I said if the recording didn't exist, I'd be very interested as to what was used instead when the play "The Anthem Sprinters" was performed. I also asked, since there is one song titled "Isle of Innisfree" by Richard Farrelly, and another, (The) "Lake Isle of Innisfree" by William Butler Yeats, but no "Lovely Isle of Innisfree" that I've been able to find, which one he was thinking of.

    The source replies: "(Bradbury) can’t remember what they used in the play and neither can I. As for the song itself, he just said that that title popped into his head, so he used it. I hope all is well."

    To which I replied: "Fine; I didn't have a bet riding on it or anything." (Unlike most of the characters in "The Quiet Man.")

    It seems I was also less than 100% correct in believing Deanna Durbin to have become an utter recluse. It seems she did some voice work in a film in 1999:;ft=29;fm=1

    Perhaps Bradbury should compose a song titled "The Lovely Isle of Innisfree" and Deanna Durbin should record it!

    Oh, okay, good. -_-

    After John Wayne's wife wrote that the four people who actually died of cancer after being at that location--John Wayne, Agnes Moorehead, and two others whose names I forget--were all heavy smokers, some of them with a three or four pack a day habit, I just accepted that as the cause. In the DVD commentary on "The Quiet Man," though, Maureen O'Hara said "a number of us who worked there got cancer" including herself, and her website says she NEVER smoked cigarettes. Advertised the product, but never used it. And, despite her reference to the Utah location, she did cite smoking as the cause of Duke's death.

    What are the other two movie favorites of his in the top three?

    Someone on the Maureen O'Hara board claims the tune was folk music in the public domain at the time both Richard Farrelly and John Ford used it. If I can induce her to share her findings on the Ray Bradbury board, all the information will be accessible in the thread referenced above. Richard Farrelly does still deserve credit for having written the version of the song which called the tune to John Ford's attention.

    "The Quiet Man" is by far my mother's alltime favorite movie and I was raised on it. My fascination with this cinematic masterpiece has been renewed by recently acquiring the 50th anniversary DVD with Maureen O'Hara's excellent commentary.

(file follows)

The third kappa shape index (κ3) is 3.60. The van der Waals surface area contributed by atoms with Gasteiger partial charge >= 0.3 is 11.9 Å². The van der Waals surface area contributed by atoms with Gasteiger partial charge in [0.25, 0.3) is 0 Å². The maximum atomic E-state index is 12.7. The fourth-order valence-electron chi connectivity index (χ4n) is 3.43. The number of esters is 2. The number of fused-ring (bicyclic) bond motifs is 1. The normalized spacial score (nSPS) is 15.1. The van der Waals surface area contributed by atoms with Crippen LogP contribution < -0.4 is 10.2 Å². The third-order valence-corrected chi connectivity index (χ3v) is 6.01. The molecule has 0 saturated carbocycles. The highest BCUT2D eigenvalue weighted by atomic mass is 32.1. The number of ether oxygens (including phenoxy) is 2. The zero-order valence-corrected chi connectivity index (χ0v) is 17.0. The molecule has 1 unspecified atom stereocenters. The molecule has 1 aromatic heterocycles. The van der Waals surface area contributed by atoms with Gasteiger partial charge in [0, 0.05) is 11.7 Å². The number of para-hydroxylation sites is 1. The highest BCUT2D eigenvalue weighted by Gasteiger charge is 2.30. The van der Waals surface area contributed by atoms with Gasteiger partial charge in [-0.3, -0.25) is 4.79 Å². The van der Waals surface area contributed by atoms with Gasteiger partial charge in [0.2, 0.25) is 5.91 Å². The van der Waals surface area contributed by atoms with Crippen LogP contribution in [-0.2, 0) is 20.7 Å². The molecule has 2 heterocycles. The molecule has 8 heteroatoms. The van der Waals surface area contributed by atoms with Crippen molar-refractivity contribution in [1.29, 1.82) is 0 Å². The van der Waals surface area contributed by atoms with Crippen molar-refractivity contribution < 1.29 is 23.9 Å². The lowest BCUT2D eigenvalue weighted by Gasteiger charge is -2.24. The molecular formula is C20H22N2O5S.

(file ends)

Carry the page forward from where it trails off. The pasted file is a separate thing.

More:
Having just watched much of the film the other day, not to mention countless times earlier, I'll put in my 2¢ as to any spanking/beating which occurs: after they're married (and she won't let him in the bedroom) he throws her on the bed and breaks it. In a scene taking place shortly afterwards, he tells her to get ready to go to town. When she turns her back, he whops her good across the butt, with what might be considered quite a hard blow by many women but a "love tap" to a man. She takes it as a "love tap" and smiles. After he returns home following their big (verbal) fight during this trip to town, she hands him a stick to beat her, which he flings into the fire. During the dragging scene, he does, indeed, kick her in the butt (they carefully choreographed this beforehand,) and a lady hands him "a good stout stick to beat the lovely lady," which he looks at, carries for awhile, then throws away. At NO TIME does he EVER strike her with a stick or in any prolonged manner! During the commentary, Maureen O'Hara replied to the line, "Have the good manners not to strike him until he's your husband, and entitled to hit you back," by saying there's no law in Ireland entitling a man to hit his wife. I was very surprised because I was sure there was a law on the books at least as late as the 1970s entitling a man to beat a woman as long as 1) they were married, 2) he strike her with bare hands or a stick no thicker around than his thumb, and 3) that he not draw blood--bruises and broken bones perfectly okay! But perhaps this law was in England, not Ireland? Anyone know?

    It was interesting to learn how many people falsely claimed contribution to or involvement with the film. Some research I did on a Ray Bradbury short story has revealed much information on an individual who made an invaluable contribution to the film which has gone entirely uncredited. The facts, including links, can be found here:

    This thread contains links to both a picture of the ruins of the original "White O'Morn" and the site of the Quiet Man Cottage Museum, an as near as possible exact replica of that cottage nearby.

    To a museum housing "Quiet Man" information, such things should prove of great interest. I sent them this information and very much hope it ends up in the hands of someone compiling information on the film's history.